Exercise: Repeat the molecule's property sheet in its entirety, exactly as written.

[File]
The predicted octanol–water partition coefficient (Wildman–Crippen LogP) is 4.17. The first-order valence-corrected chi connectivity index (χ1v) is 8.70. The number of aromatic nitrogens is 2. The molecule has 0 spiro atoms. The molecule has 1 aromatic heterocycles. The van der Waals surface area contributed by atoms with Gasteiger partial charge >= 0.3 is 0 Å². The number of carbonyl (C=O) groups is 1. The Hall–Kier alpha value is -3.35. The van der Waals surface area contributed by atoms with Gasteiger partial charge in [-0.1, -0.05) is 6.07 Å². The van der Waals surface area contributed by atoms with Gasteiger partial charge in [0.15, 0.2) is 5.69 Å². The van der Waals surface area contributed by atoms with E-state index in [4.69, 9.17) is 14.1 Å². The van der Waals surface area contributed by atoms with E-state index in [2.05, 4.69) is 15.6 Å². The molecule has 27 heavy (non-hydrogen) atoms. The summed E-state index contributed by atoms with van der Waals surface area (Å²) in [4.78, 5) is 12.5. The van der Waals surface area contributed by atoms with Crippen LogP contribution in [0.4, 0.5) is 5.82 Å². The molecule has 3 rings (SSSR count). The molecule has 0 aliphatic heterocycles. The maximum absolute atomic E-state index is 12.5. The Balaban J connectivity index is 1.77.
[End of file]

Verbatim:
The predicted octanol–water partition coefficient (Wildman–Crippen LogP) is 4.17. The first-order valence-corrected chi connectivity index (χ1v) is 8.70. The number of aromatic nitrogens is 2. The molecule has 0 spiro atoms. The molecule has 1 aromatic heterocycles. The van der Waals surface area contributed by atoms with Gasteiger partial charge >= 0.3 is 0 Å². The number of carbonyl (C=O) groups is 1. The Hall–Kier alpha value is -3.35. The van der Waals surface area contributed by atoms with Gasteiger partial charge in [-0.1, -0.05) is 6.07 Å². The van der Waals surface area contributed by atoms with Gasteiger partial charge in [0.15, 0.2) is 5.69 Å². The van der Waals surface area contributed by atoms with E-state index in [4.69, 9.17) is 14.1 Å². The van der Waals surface area contributed by atoms with E-state index in [2.05, 4.69) is 15.6 Å². The molecule has 27 heavy (non-hydrogen) atoms. The summed E-state index contributed by atoms with van der Waals surface area (Å²) in [4.78, 5) is 12.5. The van der Waals surface area contributed by atoms with Crippen LogP contribution in [0.4, 0.5) is 5.82 Å². The molecule has 3 rings (SSSR count). The molecule has 0 aliphatic heterocycles. The maximum absolute atomic E-state index is 12.5. The Balaban J connectivity index is 1.77.